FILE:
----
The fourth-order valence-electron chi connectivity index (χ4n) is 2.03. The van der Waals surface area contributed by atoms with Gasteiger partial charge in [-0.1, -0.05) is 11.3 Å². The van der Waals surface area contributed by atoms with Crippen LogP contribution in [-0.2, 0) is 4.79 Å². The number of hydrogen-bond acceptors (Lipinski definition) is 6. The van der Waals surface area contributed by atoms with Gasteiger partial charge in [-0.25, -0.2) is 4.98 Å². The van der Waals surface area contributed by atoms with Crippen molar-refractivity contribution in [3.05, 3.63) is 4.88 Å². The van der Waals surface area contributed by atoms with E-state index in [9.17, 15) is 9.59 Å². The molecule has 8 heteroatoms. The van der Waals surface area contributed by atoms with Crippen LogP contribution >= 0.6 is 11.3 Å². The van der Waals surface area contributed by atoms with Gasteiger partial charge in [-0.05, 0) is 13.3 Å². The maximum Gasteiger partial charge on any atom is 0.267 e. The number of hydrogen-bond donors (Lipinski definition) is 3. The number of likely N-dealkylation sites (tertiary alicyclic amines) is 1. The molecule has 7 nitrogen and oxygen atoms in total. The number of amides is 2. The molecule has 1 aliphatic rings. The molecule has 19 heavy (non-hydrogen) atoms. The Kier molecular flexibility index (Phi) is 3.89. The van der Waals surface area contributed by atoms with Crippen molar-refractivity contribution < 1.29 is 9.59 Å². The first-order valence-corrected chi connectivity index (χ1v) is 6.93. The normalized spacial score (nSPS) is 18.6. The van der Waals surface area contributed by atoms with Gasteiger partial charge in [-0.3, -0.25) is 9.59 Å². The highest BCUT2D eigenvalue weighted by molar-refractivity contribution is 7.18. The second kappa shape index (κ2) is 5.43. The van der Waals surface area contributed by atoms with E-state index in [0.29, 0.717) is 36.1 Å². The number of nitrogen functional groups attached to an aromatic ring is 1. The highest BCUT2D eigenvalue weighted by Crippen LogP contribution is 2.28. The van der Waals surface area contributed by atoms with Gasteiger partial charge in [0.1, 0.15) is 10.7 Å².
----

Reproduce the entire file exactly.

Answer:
The fourth-order valence-electron chi connectivity index (χ4n) is 2.03. The van der Waals surface area contributed by atoms with Gasteiger partial charge in [-0.1, -0.05) is 11.3 Å². The van der Waals surface area contributed by atoms with Crippen LogP contribution in [-0.2, 0) is 4.79 Å². The number of hydrogen-bond acceptors (Lipinski definition) is 6. The van der Waals surface area contributed by atoms with Gasteiger partial charge in [-0.25, -0.2) is 4.98 Å². The van der Waals surface area contributed by atoms with Crippen molar-refractivity contribution in [3.05, 3.63) is 4.88 Å². The van der Waals surface area contributed by atoms with E-state index in [9.17, 15) is 9.59 Å². The molecule has 8 heteroatoms. The van der Waals surface area contributed by atoms with Crippen LogP contribution >= 0.6 is 11.3 Å². The van der Waals surface area contributed by atoms with Gasteiger partial charge in [-0.05, 0) is 13.3 Å². The maximum Gasteiger partial charge on any atom is 0.267 e. The number of hydrogen-bond donors (Lipinski definition) is 3. The number of likely N-dealkylation sites (tertiary alicyclic amines) is 1. The molecule has 7 nitrogen and oxygen atoms in total. The number of amides is 2. The molecule has 1 aliphatic rings. The molecule has 19 heavy (non-hydrogen) atoms. The Kier molecular flexibility index (Phi) is 3.89. The van der Waals surface area contributed by atoms with Crippen molar-refractivity contribution < 1.29 is 9.59 Å². The first-order valence-corrected chi connectivity index (χ1v) is 6.93. The normalized spacial score (nSPS) is 18.6. The van der Waals surface area contributed by atoms with Gasteiger partial charge in [-0.3, -0.25) is 9.59 Å². The highest BCUT2D eigenvalue weighted by molar-refractivity contribution is 7.18. The second kappa shape index (κ2) is 5.43. The van der Waals surface area contributed by atoms with E-state index in [0.29, 0.717) is 36.1 Å². The number of nitrogen functional groups attached to an aromatic ring is 1. The highest BCUT2D eigenvalue weighted by Crippen LogP contribution is 2.28. The van der Waals surface area contributed by atoms with Gasteiger partial charge in [0.1, 0.15) is 10.7 Å².